While the COVID-19 crisis brought HR leaders many long-term challenges, one of the biggest short-term issues they’re now facing is how to convince employees to take a vacation.
Related: Time off in the COVID era
Employees typically use their paid time off to travel, but with travel bans and potential health risks, the typical use of PTO is no longer a viable option; employers have financial skin in the game, as unused PTO is considered an accounting liability. Given that, HR leaders are looking at ways to encourage employees to take their paid time off now rather than waiting until travel becomes more readily available or during the holidays.
According to a Zenefits study of 3,000 companies recently cited in the Wall Street Journal, requests for vacation in April and May were significantly down compared to the same period last year—63,000, compared to 120,000 in 2019.
LuAnn Heinen, vice president at the Business Group on Health, says leaders need to set the example, even while businesses are still operating remotely.
“Leaders can model by taking their own vacations as well as communicate existing company policies and how they are or are not changing in light of COVID-19 and business needs, continuity and financial liability,” she says.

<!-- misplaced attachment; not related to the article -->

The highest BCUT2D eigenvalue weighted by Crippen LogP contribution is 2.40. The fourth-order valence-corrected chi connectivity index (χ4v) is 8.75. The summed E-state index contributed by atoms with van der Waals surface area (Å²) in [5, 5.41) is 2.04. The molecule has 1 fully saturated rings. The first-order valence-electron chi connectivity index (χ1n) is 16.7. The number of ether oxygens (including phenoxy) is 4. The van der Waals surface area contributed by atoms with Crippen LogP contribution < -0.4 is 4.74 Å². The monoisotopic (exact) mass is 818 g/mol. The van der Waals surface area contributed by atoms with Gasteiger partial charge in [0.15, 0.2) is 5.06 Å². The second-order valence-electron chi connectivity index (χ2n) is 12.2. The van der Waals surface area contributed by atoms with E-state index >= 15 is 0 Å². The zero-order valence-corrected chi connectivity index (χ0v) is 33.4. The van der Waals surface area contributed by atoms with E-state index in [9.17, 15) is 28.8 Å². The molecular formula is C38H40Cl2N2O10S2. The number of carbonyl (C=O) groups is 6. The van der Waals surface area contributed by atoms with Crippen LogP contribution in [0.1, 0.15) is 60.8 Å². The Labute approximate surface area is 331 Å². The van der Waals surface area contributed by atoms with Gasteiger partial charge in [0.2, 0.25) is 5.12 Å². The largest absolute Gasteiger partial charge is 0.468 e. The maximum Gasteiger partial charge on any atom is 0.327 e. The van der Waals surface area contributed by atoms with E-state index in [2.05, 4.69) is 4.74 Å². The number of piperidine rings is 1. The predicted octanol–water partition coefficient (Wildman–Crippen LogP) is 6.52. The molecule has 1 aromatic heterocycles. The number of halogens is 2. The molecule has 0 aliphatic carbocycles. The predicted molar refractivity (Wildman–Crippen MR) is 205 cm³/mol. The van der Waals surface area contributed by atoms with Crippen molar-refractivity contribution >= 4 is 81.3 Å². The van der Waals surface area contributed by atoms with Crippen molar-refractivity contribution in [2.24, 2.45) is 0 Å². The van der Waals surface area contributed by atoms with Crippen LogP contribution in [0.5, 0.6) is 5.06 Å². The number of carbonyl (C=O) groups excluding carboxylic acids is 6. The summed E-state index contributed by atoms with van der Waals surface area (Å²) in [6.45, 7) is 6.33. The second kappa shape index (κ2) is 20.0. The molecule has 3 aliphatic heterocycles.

Depending on the company’s existing policies, she says, HR leaders can take varying approaches in making adjustments for this year to create more motivation for employees to use their paid time off while working virtually.
“Where no carryover is typically allowed, [HR leaders] can make an exception this year for a limited number of hours [or] require use of eight or 16 hours of PTO per pay period,” Heinen says.
According to Heinen, another option could be for organizations to allow employees to cash out vacation days without taking the (typically required) days off or implement a leave-donation program.
However, businesses and HR leaders also have to take into account the ethical ramifications of requiring employees to take their PTO within a certain period.
Peter Cappelli, the professor of Management and director of the Center for Human Resources at the Wharton School of the University of Pennsylvania, realizes that the employees have earned their PTO to use when they see fit.
“It is their PTO, they have accrued it through their time at work, and the arrangement is for them to take it when they need it,” he says.
However, Cappelli notes, there are some ways to incentivize employees to use their paid time off now.
“You could say, ‘It would really help us to take it now because we are hurting,’ which has the advantage of being truthful,” Cappelli says. “Maybe you could give them more incentives, such as, ‘We will give you 1.5 days for every one you take.’ ”
A more forceful approach may be necessary in some cases due to the financial stress that some businesses are currently facing. “You could threaten, ‘We may not be able to afford this when business picks up again; we may take [your PTO] away,’ ” Cappelli says. “However, they might feel that they had better take it now or lose it, in which case they resent you for doing that.”
While there are many approaches for how to tackle the challenge of configuring paid time off, it is clear that HR leaders have to balance the needs of the business with the needs of the employees.